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Diseases of Trees and Shrubs, 2nd edition, by Wayne A. Sinclair and Howard H. Lyon, © 2005 Cornell University, Cornell University Press, p. 384
USDA, NRCS. 2011. The PLANTS Database (<http://plants.usda.gov/>, 22 August 2011). National Plant Data Team, Greensboro, NC 27401-4901
Sullivan, Janet. 1993. Pinus glabra. In: Fire Effects Information System, [Online]. U.S. Department of Agriculture, Forest Service, Rocky Mountain Research Station, Fire Sciences Laboratory (Producer). Available: http://www.fs.fed.us/database/feis/ [2011, August 22].
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Map courtesy USDA NRCS PLANTS Database
Pinus glabra (Walter)
State List: AL, FL, GA, LA, MS, SC
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Common names: Bottom White Pine, Cedar Pine, Walter Pine, Walter's Pine
Home>Families>Pinaceae> Pine (Pinus)>Spruce Pine (Pinus glabra Walter.)
Spruce Pine, Pinus glabra (walter), found in the southeastern United States. An uncommon tree, it is usually found singly in mixed forests. This native evergreen conifer gets its name because of the way it produces smaller branches between the major branch whorls similar to a spruce. A medium sized tree, Spruce pines usually grow 80 to 100 feet tall and reach 2 to 2.5 feet in diameter. The single trunk is straight with horizontal, somewhat drooping branches supporting a spreading, irregular crown. Young trees have smooth gray bark, a quality which is retained throughout maturity on the upper branches. Eventually, the trunk bark becomes darker gray and furrowed into rough, irregular, vertical plates. The needles are also spruce-like in that they are short for a pine tree, only 1.5 to 4 inches long, and deep, dark, green. In
bundles of 2, the needles are also slender and flexible. Cones are 2 to 3.5 inches long, almost stalkless, and globose, meaning roughly spherical. Each scale is tipped with a tiny prickle and when mature, the cones are reddish-brown. The root structure consists of a deep taproot and deep laterals about 30 inches below the surface. Spruce pine has a moderate life span and can live approximately 113 years. The champion Spruce pine is 125 feet tall.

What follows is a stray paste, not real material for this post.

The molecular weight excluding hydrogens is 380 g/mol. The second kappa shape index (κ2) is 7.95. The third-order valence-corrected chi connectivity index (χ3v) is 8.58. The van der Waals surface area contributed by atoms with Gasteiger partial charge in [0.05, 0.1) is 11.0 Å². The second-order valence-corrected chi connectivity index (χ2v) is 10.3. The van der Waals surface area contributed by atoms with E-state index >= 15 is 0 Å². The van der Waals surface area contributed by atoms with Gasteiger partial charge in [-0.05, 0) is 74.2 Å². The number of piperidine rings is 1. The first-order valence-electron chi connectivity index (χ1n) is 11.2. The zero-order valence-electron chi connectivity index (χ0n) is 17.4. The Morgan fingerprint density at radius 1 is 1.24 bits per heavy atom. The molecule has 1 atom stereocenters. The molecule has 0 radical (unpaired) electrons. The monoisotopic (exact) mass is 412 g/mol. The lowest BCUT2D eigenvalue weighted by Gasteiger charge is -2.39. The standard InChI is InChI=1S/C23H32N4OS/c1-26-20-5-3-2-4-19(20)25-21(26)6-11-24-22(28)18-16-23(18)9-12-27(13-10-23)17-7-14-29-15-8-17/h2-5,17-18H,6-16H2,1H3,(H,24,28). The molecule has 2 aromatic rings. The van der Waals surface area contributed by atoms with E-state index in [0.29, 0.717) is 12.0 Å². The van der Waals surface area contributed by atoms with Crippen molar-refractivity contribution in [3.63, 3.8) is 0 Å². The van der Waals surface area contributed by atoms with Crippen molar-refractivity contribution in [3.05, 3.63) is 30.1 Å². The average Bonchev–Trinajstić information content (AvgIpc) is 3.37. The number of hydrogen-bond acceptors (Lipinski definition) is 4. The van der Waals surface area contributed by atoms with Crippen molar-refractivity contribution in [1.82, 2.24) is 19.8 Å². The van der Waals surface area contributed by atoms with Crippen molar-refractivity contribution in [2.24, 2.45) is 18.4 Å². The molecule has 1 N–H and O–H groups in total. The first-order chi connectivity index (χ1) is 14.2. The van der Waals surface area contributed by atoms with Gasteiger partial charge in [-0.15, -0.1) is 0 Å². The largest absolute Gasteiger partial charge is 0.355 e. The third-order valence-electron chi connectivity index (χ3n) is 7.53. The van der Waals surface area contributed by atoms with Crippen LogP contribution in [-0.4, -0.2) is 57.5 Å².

The native climate for Spruce pine has long, hot and humid summers followed by a short, mild winter. Rarely found in pure stands, It is more commonly found as a lone tree with other hardwood species in the coastal plains of the southeast. Pinus glabra prefers moist to wet sites in bottomland woods or along swamps and riverbanks. Soils are medium to coarse textured, usually sandy loams, with a pH range of 3.8 to 5.6. Annual rainfall needs are 35-66 inches, frost free days are 240, it is cold hardy to -2°F, and has a low drought tolerance.
Photo citation: USDA NRCS PLANTS Database
Pests and Diseases
Spruce pine is susceptible to one of the three Ganoderma rot species in North America known to infest conifers. Ganoderma meredithae causes white root and butt rot and usually infects only trees from Georgia to eastern Texas. Because of its scattered distribution, Spuce pine has less insect and disease issues associated with it than other pines. It is a shade tolerant tree species.
The wood of Pinus glabra is brittle and not well suited for commercial use. On occasion is may be used for pulpwood or lumber and is used more frequently as a landscape tree. Like all pines, turpentine can be distilled from the resin and has been used in times past in treatments of a variety of ailments. Respiratory complaints like coughing, bronchitis, common colds, and influenza
were eased by steam baths and inhalers. Skin problems, wounds and sores were also treated with poultices and salves. In the late 1800's, it was even used to treat tuberculosis. Moreover, all pine seeds, regardless of species, are edible. Waterproofing articles can also be done by using the resin. When heated, the warm resin can also be used as a glue and strengthened by mixing in ash dust if used immediately.
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